This was before the internet, there was no online book ordering service, and therefore no e-book readers. Children addicted to reading had to join the circulating libraries (almost non-existent now) in the neighborhood and read the comics and popular books that were arriving in the suburbs of Mumbai.
After passing the Enid Blytons (she is now out of favor), Hardy Boys, Nancy Drews and Biggles, what was next? Archie, Phantom, Tarzan comics, maybe Perry Mason, Agatha Christie, Alistair MacLean. But none of them had interesting young female characters. Where were the role models for a budding feminist?
Then copies of Modesty Blaise comics and novels were discovered, and there was a fearless heroine to admire. In May this year, she entered her 60th year, but for a lifelong fan, she is ageless and immortal.
The British comic strip featuring the sexy and murderous Modesty Blaise, created by Peter O’Donnell and illustrated by Jim Holdaway was launched in May 1963; it also inspired 11 novels, two collections of short stories, and a few films, none of which could quite capture its appeal. There were, according to information on the net, 99 storylines produced for the Modesty Blaise comic strip and all of its forms in print over nearly forty years, and each story was written by O’Donnell, although other illustrators have joined over the years. Even though the series finally ended in 2002, the comic is still seen in publications somewhere around the world, and the books are regularly reprinted.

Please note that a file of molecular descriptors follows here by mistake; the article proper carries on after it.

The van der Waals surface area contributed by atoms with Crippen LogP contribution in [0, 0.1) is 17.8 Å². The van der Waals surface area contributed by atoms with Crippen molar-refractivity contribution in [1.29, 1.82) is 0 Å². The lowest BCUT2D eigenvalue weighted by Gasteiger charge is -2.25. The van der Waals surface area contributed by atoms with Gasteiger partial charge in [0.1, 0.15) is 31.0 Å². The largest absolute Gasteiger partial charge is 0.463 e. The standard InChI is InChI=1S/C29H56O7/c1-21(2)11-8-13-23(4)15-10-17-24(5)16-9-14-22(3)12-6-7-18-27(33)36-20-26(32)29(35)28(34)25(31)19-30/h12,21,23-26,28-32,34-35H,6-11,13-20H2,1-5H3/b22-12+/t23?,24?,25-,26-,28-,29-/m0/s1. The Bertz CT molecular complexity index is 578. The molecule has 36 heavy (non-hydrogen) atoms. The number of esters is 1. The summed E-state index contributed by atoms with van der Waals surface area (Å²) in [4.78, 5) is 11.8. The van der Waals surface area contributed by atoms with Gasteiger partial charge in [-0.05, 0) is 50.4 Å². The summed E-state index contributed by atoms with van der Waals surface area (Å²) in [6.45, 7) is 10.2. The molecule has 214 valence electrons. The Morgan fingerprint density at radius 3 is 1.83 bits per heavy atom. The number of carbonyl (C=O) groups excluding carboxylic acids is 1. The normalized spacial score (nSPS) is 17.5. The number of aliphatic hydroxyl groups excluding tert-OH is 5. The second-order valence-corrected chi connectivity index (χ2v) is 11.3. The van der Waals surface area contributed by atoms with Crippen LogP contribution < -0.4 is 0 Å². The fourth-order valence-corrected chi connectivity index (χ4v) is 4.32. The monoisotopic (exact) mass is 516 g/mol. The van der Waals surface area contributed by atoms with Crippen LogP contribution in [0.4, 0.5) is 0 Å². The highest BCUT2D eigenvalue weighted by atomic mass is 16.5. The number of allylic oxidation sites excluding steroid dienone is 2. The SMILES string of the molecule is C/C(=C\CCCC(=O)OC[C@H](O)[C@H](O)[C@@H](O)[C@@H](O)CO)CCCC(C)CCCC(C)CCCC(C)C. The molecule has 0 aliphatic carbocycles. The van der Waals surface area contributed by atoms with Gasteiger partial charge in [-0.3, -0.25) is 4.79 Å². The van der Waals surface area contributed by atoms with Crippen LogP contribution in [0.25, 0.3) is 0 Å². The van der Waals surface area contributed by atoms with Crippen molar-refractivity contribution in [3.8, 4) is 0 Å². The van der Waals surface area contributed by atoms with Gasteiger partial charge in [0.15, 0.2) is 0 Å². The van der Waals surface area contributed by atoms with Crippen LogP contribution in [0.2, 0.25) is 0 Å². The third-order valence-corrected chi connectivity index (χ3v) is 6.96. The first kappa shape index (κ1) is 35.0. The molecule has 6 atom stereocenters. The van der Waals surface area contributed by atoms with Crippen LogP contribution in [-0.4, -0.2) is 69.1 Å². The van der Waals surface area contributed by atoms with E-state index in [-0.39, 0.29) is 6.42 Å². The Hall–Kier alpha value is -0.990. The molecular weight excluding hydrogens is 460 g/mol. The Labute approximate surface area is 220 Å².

In the sixties, when the women’s movement was not yet a major wave, women – whether real or fictional – were meant to be feminine. In thriller or adventure fiction, they follow the example of the hero. Modesty Blaise was anything but submissive – she was strong, smart, fearless. Additionally, she had a devoted partner, Willie Garvin, and a housekeeper, Weng.
Much to the amusement of her teenage followers, some of her guns were concealed in her lingerie, so she didn’t mind stripping down when needed, and had a shocking tactic she called, ‘Nailer’ when she appeared topless to distract the male aggressors. long enough for her or Willie to knock them out. She was totally comfortable in her own skin, choosing men to have affairs with, but Willie, who called her “Princess”, was a strictly platonic friend. O’Donnell was right to assume that women would enjoy this relationship more than men.
Blaise has often been called the James Bond woman, in the sense that people must devalue women, but she’s not as one-dimensional as Bond. She could match him anytime, anywhere, and maybe even beat him in hand-to-hand combat.
O’Donnell wanted to create “a super woman who could have the kind of adventure that great male super heroes had all along,” he said in an interview. He also realized that he couldn’t “take a girl behind a counter in a store and turn her into Modesty Blaise. It had to be born in the blood and in the bones. She had to have a plausible story.
He explained how he imagined this tough female character in several interviews. In 1942, while in the army and stationed in northern Persia, a little girl suddenly appeared. She was alone, barefoot and dressed in rags. She carried her meager belongings in a small bundle on her head, and around her neck, suspended by a cord, was a piece of wood with a nail driven into it, which was her weapon.